I had a brief encounter with Danniel Schoonebeek in Seattle around AWP this year. I didn’t know the guy was reading and at the evening point of an AWP day such a fact is meaningless. Danniel had a FUCK ‘EM tote bag over his shoulder and it caught up the crook of my mouth as a reflection of my mood. I was even compelled to say, “hey nice bag man.” I interrupted his conversation for such; as also reflected my mood. Danniel caught my attention again when it turned out he was reading for YesYes Books. Not everyone who gets up to read poetry commands your tired attention.

When Danniel read I pegged him for a Yankee. Through my biased cultural experience, I interpreted his presence, confidence, good posture, etc., into “he’s from somewhere round New England town, maybe Boston or New York. No accent though; too well-read.” So my accompanying thought was that he was highly educated because his poems are just as confident and striking as his presence; with the feel of being built as secure as  a barricade against something – impenetrable and unmoving with a few words I had never heard, but what I did recognize was a kind of American blues standard piece constructed with words and a voice, difficult-to-name sentiments I somehow know better than any golden oldie.

This voice he has written is so strong. The weight of this man’s words are to be heard, river stones falling out of the guy’s mouth. As he read on I considered Ivy League potential and how cultured the man’s parents must be, but why was I busy thinking such petty things?

I’ve traveled America extensively. I’m 31 years old and I’ve just started to discover talented poets of my own generation. I am ecstatic to learn that American Millennials even have poets. I want to know where they came from and how they managed to grow up in this country, in the dusk and dawn of the 21st century. The cultural influences of one American are not the same for another; apply the dramatic issues at hand for my generation of peers and the possibilities are endless. A lot of my peers, the intelligent, the creative, the passionate are going mad in really boring ways, or sad, or both, or maybe they’ve held on to some moral ground despite all evidence to the contrary. But either way we are in great need, just as every generation, for our own poetry. Given this century’s level of cacophony the authentic is difficult to find in anything.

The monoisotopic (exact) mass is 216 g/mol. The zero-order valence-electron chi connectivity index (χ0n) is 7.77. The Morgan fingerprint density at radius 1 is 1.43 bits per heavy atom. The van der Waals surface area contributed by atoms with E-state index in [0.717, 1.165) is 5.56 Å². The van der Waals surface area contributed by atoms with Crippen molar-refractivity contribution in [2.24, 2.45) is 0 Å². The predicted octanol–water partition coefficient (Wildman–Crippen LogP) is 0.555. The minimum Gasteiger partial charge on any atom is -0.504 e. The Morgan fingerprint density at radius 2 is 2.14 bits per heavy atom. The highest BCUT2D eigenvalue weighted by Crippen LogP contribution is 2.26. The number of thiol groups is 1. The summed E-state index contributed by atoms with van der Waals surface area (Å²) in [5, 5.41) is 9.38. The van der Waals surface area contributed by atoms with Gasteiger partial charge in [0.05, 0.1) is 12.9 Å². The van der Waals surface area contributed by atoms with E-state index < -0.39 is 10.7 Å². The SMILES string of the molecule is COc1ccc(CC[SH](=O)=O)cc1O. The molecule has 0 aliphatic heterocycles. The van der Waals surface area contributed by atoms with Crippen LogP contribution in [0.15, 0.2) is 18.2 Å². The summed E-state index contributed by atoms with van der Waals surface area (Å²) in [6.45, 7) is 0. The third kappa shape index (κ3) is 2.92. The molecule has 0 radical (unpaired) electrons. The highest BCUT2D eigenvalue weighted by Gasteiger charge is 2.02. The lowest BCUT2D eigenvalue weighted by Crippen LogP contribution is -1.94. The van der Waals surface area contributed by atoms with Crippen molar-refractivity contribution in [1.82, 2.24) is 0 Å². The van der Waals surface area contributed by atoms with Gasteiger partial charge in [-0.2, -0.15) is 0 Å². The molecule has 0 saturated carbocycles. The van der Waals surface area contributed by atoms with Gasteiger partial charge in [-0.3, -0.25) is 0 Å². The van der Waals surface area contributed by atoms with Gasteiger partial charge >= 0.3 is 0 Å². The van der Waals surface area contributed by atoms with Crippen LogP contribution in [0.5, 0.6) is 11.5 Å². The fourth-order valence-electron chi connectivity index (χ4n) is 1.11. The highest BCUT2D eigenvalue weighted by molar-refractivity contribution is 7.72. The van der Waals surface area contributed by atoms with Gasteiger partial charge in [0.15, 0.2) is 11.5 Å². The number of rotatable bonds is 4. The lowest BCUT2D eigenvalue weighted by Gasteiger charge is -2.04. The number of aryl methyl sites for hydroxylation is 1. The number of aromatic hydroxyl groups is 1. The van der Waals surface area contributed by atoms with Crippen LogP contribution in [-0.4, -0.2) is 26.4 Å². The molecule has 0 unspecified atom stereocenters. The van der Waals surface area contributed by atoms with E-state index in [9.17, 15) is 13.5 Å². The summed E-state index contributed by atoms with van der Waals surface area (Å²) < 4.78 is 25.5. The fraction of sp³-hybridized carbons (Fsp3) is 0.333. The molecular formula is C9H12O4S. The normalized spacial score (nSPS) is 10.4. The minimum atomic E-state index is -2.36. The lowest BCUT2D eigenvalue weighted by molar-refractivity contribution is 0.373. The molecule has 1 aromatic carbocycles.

I grew up thinking the old tomes of my public schooling (or in my case Military Kid schooling) inferred somehow that this type of culturally relevant and revealing writing didn’t really happen any more. In high school, cling nostalgically to the beats, Salinger or Hemingway if you really need. Observant girl? Sprinkle in some Plath and Sexton. Not that I don’t love most of these things; I am, after all, a product of that education and this country.

All of my biases being thus stated I think the interview below will reveal why Schoonebeek’s work deserves your attention. I was happy to find out that most of my assumptions were wrong. Schoonebeek is a publicly educated man and recognizes the decision to be so, a large, often moral question amongst my peers when considering the state of educational affairs in this country. The refinement of this poetry with its salted and dusty storytelling I have found to be a balm against a deep personal and collective concern for my position in time and country: here I have intelligent, relatable validation for a worldy existence that is too often too awkward. Danniel’s instinct is impressive, but instinct is a difficult thing to get into so you should probably read the man’s words, though I refer more to his poetry over anything including the interview below:


Darby Laine: I want so badly to call your book Millennial Americana. I will do so partially tongue-in-cheek, until we’ve discussed those terms and I figure out just exactly what the hell I mean. It’s important to me because the flailing culture I was born into concerns me very much. Your poetry lacks the easier attitudes of cynicism and sarcasm that so many of my intelligent peers have given into by mere force of culture, by being raised in late  20th century America. Are you actually a part of the so-named Millennial Generation? Could you tell me a bit of your personal history, your upbringing, surrounding culture and influences?


Danniel Schoonebeek: I’m a Millennial by definition, yes. Born 1986, though I’d never call myself by that name.

I lived eighteen years of my life in a village in the Catskills, population 3,008. Sometimes calling it a gasoline town or a cow town—three gas stations within a quarter mile of each other and at one time there were more cows in the village than people. There’s a powerful milk factory. Often it felt like the town was ruled by a kingpin, a wealthy man who made his money selling astroturf. I found a castle in the woods there once; it burned down a few days later.

This was the west bank of the Delaware River. A racist and homophobic and mostly poor community. But also filled with liberals, anti-frackers, people who held conscientious objector workshops in their furnace rooms. A village drunk named Tater.

I grew up listening to punk, hitting drums in bands. That’s part of  how I learned to be in conflict as a praxis.